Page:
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Title: A Pilot Study to Assess the Reliability of Sensing Joint Acoustic Emissions of the Wrist
Joint acoustic emission (JAE) sensing has recently proven to be a viable technique for non-invasive quantification indicating knee joint health. In this work, we adapt the acoustic emission sensing method to measure the JAEs of the wrist—another joint commonly affected by injury and degenerative disease. JAEs of seven healthy volunteers were recorded during wrist flexion-extension and rotation with sensitive uniaxial accelerometers placed at eight locations around the wrist. The acoustic data were bandpass filtered (150 Hz–20 kHz). The signal-to-noise ratio (SNR) was used to quantify the strength of the JAE signals in each recording. Then, nine audio features were extracted, and the intraclass correlation coefficient (ICC) (model 3,k), coefficients of variability (CVs), and Jensen–Shannon (JS) divergence were calculated to evaluate the interrater repeatability of the signals. We found that SNR ranged from 4.1 to 9.8 dB, intrasession and intersession ICC values ranged from 0.629 to 0.886, CVs ranged from 0.099 to 0.241, and JS divergence ranged from 0.18 to 0.20, demonstrating high JAE repeatability and signal strength at three locations. The volunteer sample size is not large enough to represent JAE analysis of a larger population, but this work will lay a foundation for future work in using wrist JAEs more » to aid in diagnosis and treatment tracking of musculoskeletal pathologies and injury in wearable systems. « less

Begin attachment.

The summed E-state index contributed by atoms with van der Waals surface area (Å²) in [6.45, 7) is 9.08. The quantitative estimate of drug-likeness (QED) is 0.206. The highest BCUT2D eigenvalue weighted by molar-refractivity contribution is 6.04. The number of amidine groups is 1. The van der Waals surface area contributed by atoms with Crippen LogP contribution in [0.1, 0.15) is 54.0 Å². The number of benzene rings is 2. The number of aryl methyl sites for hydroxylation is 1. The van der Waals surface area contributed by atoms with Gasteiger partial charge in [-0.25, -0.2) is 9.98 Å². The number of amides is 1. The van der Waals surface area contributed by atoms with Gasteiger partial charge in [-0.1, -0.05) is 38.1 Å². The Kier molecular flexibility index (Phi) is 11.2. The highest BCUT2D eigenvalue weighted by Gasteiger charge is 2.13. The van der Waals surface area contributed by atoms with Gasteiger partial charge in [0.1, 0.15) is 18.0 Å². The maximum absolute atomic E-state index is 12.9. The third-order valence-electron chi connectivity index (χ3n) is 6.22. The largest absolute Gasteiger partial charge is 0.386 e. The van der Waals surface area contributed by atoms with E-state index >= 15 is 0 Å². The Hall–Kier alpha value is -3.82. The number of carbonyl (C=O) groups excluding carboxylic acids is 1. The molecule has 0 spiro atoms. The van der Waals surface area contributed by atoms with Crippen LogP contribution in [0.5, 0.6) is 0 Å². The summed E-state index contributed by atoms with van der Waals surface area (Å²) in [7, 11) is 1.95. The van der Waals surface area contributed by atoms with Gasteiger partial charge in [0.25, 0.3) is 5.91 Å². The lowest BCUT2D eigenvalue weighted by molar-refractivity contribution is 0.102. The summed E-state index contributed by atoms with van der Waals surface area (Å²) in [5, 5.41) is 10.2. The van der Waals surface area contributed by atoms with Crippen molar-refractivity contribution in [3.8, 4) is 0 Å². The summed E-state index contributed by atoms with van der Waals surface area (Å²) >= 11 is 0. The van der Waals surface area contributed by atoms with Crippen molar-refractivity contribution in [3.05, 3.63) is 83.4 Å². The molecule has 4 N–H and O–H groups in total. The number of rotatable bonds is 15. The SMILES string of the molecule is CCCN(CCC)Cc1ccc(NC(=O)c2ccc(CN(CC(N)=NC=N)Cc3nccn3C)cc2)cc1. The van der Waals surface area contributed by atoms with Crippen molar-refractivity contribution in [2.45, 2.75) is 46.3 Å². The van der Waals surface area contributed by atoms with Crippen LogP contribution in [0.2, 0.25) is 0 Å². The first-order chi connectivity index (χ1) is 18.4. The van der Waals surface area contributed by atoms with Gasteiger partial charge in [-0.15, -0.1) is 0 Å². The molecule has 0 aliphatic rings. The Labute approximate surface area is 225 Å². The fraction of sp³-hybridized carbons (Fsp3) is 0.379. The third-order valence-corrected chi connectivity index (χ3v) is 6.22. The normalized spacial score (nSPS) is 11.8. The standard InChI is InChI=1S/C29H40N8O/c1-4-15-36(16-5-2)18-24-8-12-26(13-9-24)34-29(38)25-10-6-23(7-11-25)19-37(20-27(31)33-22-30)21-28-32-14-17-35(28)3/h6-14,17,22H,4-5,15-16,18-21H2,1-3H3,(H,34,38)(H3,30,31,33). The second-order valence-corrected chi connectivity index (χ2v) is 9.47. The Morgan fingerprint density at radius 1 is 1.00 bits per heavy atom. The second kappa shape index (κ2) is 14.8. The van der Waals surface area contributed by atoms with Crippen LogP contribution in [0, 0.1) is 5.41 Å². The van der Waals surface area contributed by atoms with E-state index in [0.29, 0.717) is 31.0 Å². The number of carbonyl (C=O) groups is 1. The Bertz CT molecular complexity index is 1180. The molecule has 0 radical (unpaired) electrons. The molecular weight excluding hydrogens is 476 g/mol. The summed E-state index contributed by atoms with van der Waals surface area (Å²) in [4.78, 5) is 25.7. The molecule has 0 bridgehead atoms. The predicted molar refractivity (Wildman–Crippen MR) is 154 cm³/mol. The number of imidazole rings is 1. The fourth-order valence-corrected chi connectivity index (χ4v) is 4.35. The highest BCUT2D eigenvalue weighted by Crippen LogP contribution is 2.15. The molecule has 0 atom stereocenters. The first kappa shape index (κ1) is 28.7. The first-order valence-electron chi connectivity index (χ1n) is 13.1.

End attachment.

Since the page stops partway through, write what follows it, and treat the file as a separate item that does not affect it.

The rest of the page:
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National Science Foundation
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